Our city’s unfunded public pension liability remains one of the most significant challenges to Philadelphia’s future. We were grateful to have City Controller Alan Butkovitz, our city’s elected fiscal watchdog, give a presentation about tackling this challenge at our February meeting.
Philadelphia’s pension system currently has only 46 percent of the funds necessary to cover anticipated retirement obligations to current and future city retirees, according to actuarial estimates.
There’s no silver bullet that will fix the situation, but there are steps that we must take as a City to stabilize our financial future, Butkovitz argued.
A variety of gradual changes are needed to protect the city’s long-term fiscal health. While remaining focused on our future, we also have to uphold the promise of a secure retirement that we have made to public employees who spent their careers serving the residents of Philadelphia, he said.
Butkovitz first highlighted the changes that have already been implemented which represent the first step toward remedying this problem.
About $5 billion of the pension fund’s outstanding projected obligation comes from older retirees and their beneficiaries. Beginning in 1987, a series of changes were instituted to the city’s pension system – including requiring increased contributions from current municipal employees into the system and changing the way benefits are calculated – that reduce costs for more recent employees.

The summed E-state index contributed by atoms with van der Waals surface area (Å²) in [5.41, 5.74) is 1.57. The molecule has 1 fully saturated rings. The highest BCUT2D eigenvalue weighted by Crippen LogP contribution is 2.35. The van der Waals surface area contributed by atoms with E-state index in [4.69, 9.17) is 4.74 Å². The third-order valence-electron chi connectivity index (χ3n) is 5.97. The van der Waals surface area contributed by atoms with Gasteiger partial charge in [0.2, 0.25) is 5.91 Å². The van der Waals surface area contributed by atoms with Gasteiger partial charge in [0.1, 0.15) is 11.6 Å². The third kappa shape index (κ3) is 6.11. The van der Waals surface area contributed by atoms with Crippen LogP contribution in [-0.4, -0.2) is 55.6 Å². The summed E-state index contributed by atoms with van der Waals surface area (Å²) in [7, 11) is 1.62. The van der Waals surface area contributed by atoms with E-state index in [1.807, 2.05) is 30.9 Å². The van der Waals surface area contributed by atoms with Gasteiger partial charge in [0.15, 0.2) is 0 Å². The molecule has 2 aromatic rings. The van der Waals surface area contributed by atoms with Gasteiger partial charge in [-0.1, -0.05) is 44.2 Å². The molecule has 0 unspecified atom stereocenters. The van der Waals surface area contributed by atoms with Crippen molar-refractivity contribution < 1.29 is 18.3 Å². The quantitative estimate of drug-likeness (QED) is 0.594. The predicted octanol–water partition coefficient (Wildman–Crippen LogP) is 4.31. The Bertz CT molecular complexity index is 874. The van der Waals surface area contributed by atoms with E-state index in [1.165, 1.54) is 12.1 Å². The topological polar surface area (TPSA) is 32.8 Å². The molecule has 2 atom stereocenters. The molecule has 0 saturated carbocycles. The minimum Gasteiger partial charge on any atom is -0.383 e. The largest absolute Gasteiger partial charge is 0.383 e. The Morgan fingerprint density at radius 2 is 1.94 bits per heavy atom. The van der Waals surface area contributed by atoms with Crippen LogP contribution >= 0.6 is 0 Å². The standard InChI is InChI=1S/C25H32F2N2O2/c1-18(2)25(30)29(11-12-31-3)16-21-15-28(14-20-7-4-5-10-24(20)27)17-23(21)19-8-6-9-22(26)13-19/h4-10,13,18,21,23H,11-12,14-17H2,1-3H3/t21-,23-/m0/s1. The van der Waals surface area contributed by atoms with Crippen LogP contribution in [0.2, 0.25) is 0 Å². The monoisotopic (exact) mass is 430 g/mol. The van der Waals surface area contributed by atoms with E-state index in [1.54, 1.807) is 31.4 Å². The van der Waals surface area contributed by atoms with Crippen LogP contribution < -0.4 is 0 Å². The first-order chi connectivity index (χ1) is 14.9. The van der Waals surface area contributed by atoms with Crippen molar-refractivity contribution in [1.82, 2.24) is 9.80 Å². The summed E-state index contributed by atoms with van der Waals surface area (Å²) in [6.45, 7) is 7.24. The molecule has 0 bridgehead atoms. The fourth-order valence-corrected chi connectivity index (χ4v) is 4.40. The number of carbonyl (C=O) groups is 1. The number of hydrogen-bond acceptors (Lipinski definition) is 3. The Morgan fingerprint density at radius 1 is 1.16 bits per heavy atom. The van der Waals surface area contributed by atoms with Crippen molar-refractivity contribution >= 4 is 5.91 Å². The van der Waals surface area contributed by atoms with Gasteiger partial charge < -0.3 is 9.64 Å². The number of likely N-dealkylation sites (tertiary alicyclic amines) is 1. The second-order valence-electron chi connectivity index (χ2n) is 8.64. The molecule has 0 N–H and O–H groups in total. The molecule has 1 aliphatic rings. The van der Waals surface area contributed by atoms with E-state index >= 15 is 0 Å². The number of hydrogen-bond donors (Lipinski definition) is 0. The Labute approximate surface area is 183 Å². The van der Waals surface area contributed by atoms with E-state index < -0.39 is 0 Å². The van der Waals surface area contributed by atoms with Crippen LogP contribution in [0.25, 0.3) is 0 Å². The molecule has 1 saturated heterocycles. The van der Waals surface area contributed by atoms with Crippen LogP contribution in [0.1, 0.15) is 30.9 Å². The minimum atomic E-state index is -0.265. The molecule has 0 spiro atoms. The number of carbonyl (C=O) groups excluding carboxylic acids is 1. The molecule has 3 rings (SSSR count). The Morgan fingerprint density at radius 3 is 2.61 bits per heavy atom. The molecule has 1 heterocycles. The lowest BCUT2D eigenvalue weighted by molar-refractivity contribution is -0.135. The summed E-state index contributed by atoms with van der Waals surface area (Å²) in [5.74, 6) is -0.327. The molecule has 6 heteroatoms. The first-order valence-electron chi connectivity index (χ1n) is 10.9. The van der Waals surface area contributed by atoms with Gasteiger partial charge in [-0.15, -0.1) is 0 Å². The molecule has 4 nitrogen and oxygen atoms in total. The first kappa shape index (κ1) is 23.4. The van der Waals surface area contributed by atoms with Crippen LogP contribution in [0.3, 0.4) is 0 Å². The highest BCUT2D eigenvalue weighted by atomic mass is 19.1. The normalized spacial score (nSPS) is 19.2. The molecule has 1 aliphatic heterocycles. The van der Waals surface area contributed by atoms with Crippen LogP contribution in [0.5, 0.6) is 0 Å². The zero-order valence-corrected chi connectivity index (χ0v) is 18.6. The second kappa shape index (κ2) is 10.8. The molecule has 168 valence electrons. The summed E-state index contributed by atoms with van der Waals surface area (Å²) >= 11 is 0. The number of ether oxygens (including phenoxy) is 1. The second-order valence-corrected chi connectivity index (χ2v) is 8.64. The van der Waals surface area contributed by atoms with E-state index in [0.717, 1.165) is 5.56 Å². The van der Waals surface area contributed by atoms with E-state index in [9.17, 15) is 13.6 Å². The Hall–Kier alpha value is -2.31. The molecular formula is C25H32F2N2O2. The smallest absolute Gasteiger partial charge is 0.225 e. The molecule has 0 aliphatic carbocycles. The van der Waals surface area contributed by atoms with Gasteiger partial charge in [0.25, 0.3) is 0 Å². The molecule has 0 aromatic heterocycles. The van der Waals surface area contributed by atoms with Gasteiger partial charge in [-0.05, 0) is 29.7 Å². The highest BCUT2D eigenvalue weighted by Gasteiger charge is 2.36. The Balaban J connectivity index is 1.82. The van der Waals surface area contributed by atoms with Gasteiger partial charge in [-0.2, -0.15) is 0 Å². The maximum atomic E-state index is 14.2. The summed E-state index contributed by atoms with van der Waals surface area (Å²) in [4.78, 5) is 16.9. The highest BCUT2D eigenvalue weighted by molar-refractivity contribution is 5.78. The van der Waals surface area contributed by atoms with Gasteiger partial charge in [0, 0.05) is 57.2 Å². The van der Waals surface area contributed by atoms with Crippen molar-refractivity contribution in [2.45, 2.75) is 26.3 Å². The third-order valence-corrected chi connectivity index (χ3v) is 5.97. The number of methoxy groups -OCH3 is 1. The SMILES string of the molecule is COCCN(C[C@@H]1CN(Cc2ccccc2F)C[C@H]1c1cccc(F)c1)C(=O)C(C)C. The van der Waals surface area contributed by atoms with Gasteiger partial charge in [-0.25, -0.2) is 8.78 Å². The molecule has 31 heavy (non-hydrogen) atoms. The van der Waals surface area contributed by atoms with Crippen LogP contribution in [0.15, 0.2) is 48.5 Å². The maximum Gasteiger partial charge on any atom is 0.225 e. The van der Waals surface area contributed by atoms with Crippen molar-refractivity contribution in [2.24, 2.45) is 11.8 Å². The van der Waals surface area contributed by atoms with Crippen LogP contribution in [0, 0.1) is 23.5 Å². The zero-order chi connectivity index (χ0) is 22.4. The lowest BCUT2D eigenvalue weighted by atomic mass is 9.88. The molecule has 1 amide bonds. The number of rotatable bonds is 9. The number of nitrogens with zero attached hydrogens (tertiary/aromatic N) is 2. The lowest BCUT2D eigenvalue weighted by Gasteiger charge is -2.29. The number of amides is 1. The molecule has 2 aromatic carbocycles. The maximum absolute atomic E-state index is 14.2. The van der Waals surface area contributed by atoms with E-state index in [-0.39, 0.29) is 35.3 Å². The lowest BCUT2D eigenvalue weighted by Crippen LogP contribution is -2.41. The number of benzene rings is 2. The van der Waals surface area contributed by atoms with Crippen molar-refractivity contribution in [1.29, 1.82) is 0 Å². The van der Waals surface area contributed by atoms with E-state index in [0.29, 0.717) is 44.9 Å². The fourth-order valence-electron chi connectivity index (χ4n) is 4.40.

Over the long term, these plan changes will work to stabilize the retirement system. Further reforms along these lines may be necessary to reduce costs, Butkovitz said, including changing the way overtime is used to calculate pension benefits and limiting the right of city employees to receive pension boosts for time spent in other public sector work.
As a member of the Board of Pensions, Butkovitz also spoke about the reforms he championed to return sound fiscal management to our pension system. He talked about how he cleaned house, fought against cronyism and hired professional fund managers to make better investment decisions on behalf of retirees.
Philadelphia’s pension fund is now one of the best-managed retirement systems in the Commonwealth, according to the independent Pennsylvania Municipal Retirement System and the Pennsylvania Employees Retirement Commission. The result has been restored trust that pension contributions are being invested responsibly, as well as a sustained improvement in investment returns.
But Butkovitz said that better investment returns and reforms to pension formulas won’t be enough by themselves to restore our pension system to appropriate funding levels. The most important thing Philadelphia can do, he said, is to ensure that our pension fund remains viable is to make sustained investments into the system.
Our pension system’s funding levels began to decline when political leaders started lowering payments by paying the Minimum Municipal Obligation required by law, Butkovitz said. These decisions may have freed up money in the short term for flashy projects and municipal service expansions – but they hamstrung our future by increasing long-term costs.
It took years for our pension funding levels to deteriorate, and Butkovitz argued that it will take years to restore our pension funds to healthy levels once again. Butkovitz called for a political consensus around making a sustained commitment to our retirement system – for the benefit of our hardworking public employees as well as our city’s long-term future.